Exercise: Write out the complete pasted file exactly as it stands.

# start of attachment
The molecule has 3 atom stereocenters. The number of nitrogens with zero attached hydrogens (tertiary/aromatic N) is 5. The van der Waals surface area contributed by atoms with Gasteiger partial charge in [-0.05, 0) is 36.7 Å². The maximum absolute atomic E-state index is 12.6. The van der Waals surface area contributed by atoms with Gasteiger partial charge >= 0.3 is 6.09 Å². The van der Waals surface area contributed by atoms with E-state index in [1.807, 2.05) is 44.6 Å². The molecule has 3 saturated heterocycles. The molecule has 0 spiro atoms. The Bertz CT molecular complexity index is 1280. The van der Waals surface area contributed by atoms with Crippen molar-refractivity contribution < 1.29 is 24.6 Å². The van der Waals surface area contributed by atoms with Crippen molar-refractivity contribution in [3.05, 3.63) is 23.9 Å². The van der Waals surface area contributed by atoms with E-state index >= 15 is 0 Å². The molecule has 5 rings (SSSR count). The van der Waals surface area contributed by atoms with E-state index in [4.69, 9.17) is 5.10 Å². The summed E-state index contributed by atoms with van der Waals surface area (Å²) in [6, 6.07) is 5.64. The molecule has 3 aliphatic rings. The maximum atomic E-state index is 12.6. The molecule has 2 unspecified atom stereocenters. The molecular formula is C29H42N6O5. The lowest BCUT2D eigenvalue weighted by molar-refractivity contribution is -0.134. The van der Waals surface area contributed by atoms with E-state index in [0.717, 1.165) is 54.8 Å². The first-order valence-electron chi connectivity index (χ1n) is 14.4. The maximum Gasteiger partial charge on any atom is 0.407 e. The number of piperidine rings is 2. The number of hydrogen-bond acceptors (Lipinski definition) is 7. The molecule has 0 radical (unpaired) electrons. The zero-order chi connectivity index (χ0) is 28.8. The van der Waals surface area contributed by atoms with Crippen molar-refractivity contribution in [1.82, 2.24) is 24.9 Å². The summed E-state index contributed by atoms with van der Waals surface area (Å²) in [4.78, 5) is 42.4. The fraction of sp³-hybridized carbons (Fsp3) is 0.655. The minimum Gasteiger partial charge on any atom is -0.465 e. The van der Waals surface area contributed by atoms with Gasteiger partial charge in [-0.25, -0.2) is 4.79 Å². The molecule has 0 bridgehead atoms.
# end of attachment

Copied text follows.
The molecule has 3 atom stereocenters. The number of nitrogens with zero attached hydrogens (tertiary/aromatic N) is 5. The van der Waals surface area contributed by atoms with Gasteiger partial charge in [-0.05, 0) is 36.7 Å². The maximum absolute atomic E-state index is 12.6. The van der Waals surface area contributed by atoms with Gasteiger partial charge >= 0.3 is 6.09 Å². The van der Waals surface area contributed by atoms with E-state index in [1.807, 2.05) is 44.6 Å². The molecule has 3 saturated heterocycles. The molecule has 0 spiro atoms. The Bertz CT molecular complexity index is 1280. The van der Waals surface area contributed by atoms with Crippen molar-refractivity contribution < 1.29 is 24.6 Å². The van der Waals surface area contributed by atoms with Crippen molar-refractivity contribution in [3.05, 3.63) is 23.9 Å². The van der Waals surface area contributed by atoms with E-state index >= 15 is 0 Å². The molecule has 5 rings (SSSR count). The van der Waals surface area contributed by atoms with E-state index in [4.69, 9.17) is 5.10 Å². The summed E-state index contributed by atoms with van der Waals surface area (Å²) in [6, 6.07) is 5.64. The molecule has 3 aliphatic rings. The maximum atomic E-state index is 12.6. The molecule has 2 unspecified atom stereocenters. The molecular formula is C29H42N6O5. The lowest BCUT2D eigenvalue weighted by molar-refractivity contribution is -0.134. The van der Waals surface area contributed by atoms with E-state index in [0.717, 1.165) is 54.8 Å². The first-order valence-electron chi connectivity index (χ1n) is 14.4. The maximum Gasteiger partial charge on any atom is 0.407 e. The number of piperidine rings is 2. The number of hydrogen-bond acceptors (Lipinski definition) is 7. The molecule has 0 radical (unpaired) electrons. The zero-order chi connectivity index (χ0) is 28.8. The van der Waals surface area contributed by atoms with Crippen molar-refractivity contribution in [1.82, 2.24) is 24.9 Å². The summed E-state index contributed by atoms with van der Waals surface area (Å²) in [4.78, 5) is 42.4. The fraction of sp³-hybridized carbons (Fsp3) is 0.655. The minimum Gasteiger partial charge on any atom is -0.465 e. The van der Waals surface area contributed by atoms with Gasteiger partial charge in [-0.25, -0.2) is 4.79 Å². The molecule has 0 bridgehead atoms.